A massive bird watching survey across the north of Scotland has found a surge in the number of goldfinches.
Recorded sightings of the bright, sociable bird, which are known as a charm when viewed as a collective, soared by 14% across the country with the Highlands seeing a dramatic rise in them.
A mild autumn and winter leading up to the event is believed to have made it easier for the colourful birds to find food to survive the frosty conditions.
However, concerns have been raised by the RSPB that more recent cold weather has affected the movements of other species across the region with all of Scotland’s top five birds being seen less.
The figures have been recorded by the national charity as part of their Big Garden Birdwatch, which was held across the last weekend in January.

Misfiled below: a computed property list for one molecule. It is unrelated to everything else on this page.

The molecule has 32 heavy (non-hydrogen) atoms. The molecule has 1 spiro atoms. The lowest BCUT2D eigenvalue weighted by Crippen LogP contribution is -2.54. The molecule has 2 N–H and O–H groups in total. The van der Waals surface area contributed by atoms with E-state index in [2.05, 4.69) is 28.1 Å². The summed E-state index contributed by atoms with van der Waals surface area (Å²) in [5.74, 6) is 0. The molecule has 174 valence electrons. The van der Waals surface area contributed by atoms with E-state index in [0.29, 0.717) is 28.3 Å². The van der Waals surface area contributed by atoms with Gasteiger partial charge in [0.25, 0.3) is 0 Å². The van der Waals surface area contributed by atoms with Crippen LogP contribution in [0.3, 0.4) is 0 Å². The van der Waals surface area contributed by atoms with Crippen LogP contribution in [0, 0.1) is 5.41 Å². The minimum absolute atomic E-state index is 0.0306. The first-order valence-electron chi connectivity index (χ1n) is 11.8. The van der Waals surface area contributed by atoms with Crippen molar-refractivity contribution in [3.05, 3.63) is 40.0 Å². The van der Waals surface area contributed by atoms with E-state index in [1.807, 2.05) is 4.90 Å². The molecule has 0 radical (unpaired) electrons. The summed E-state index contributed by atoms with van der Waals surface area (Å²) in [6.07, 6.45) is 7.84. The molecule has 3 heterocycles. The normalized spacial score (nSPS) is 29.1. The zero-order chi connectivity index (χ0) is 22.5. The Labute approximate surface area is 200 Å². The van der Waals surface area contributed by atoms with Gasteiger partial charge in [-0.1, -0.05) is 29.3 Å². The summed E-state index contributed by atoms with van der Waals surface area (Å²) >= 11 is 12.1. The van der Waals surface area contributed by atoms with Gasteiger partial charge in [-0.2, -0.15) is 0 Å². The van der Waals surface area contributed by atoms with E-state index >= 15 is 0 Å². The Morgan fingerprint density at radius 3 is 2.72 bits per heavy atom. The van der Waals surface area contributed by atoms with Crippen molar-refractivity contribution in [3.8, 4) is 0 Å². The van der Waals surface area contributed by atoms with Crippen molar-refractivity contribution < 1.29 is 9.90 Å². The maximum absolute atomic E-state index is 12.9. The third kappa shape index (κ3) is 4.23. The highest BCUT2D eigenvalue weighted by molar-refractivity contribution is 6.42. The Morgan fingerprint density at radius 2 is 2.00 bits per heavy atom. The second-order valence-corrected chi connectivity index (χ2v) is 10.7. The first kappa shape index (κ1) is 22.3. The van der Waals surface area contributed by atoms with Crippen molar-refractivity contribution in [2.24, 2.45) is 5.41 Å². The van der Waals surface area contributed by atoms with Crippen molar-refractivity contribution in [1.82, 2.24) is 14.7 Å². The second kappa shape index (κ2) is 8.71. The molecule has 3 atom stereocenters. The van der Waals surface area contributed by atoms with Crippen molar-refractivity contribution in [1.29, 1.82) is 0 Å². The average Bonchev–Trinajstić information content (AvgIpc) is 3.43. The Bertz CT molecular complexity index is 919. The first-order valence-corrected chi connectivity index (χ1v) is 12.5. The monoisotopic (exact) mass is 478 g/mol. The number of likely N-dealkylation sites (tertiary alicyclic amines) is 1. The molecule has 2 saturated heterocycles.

House sparrows have remained the most popular species across Aberdeen, Aberdeenshire, Moray and the Highlands. Chaffinches, blue tits, great tits and coal tits have had the biggest fall in sightings. Robins and wrens also had poor breading seasons and have dropped in numbers.
Keith Morton, senior species officer at RSPB Scotland, said: “The results have shown mixed fortunes for some of our smaller feathered visitors, who tend to form mixed flocks over the winter.
“It’s been a good year for goldfinch sightings. These are lovely birds to see with their red faces and yellow bars on their wings.
“It’s important to remember that a fall in sightings isn’t necessarily a cause for alarm. Bird sightings do fluctuate each year due to weather and food availability.
“We know many people across Scotland get great pleasure from watching garden birds. All the results, whether people saw anything or not, are really helpful for us to build a picture of how they are faring.”
About 29,000 people participated in the massive survey across Scotland with 521,428 sightings recorded.